Notoriously private, J.D. Salinger would not have liked the new exhibit of his family photos, letters, and notes currently on display at the New York Public Library, organized by his son, Matt Salinger. Despite this, the carefully curated collection includes a “phony” publication acceptance letter from Salinger’s mother, a metal bowl Salinger made as a child, and hand-drawn mock-ups of the minimalist book covers that accompany his works. “He sat down in his leather chair in the living room. I remember it was winter time. And he sketched it out. He was focused,” Matt Salinger told The New York Times. “He writes about distrusting the word ‘creativity.’ He always thought it was a space you’re allowed to enter. You’re given things to share by whatever God you think is operative. There’s a release in that, and an ease. It’s not the tortured artist, pounding things out. That was not his affect at all when he was writing. There was joy in it.”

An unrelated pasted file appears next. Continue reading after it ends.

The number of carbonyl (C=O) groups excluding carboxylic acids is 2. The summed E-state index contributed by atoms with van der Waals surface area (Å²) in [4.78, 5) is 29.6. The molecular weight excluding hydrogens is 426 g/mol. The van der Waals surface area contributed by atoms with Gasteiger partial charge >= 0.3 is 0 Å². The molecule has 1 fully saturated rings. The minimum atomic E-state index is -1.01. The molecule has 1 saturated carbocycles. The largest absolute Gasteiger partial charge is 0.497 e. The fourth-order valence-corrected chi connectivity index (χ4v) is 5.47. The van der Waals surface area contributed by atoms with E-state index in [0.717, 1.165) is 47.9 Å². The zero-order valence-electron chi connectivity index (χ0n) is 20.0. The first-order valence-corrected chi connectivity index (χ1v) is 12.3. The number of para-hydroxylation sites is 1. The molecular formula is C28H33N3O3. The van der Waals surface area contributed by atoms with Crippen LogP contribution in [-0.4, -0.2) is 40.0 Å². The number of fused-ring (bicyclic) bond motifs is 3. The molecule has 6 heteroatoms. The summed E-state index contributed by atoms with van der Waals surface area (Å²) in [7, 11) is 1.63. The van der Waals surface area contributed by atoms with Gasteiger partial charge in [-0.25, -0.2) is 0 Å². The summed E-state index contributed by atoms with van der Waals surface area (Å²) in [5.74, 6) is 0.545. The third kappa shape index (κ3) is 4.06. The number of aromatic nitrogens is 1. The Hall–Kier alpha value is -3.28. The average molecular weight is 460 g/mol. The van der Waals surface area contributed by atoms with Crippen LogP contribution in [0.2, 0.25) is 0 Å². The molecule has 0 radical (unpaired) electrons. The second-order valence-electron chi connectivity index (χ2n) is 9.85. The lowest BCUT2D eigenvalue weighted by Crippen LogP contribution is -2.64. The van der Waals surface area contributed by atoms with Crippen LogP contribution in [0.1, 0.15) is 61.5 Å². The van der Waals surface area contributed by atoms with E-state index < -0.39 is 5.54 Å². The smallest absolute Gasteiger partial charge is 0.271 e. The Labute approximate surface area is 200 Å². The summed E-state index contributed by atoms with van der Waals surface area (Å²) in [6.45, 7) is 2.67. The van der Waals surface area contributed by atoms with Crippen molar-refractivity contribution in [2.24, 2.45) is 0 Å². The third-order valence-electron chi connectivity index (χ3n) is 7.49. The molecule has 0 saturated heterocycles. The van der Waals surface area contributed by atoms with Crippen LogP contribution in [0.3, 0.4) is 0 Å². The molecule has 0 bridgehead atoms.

It’s been a good year for Alfred Hitchcock, what with Vertigo beating out Citizen Kane in the once-a-decade Greatest Movie of All Time poll conducted by Sight and Sound. At Full-Stop, Rachel Baron Singer takes a look at Hitchcock and The Girl, both of which examine “the dark side” of Hitchcock’s genius.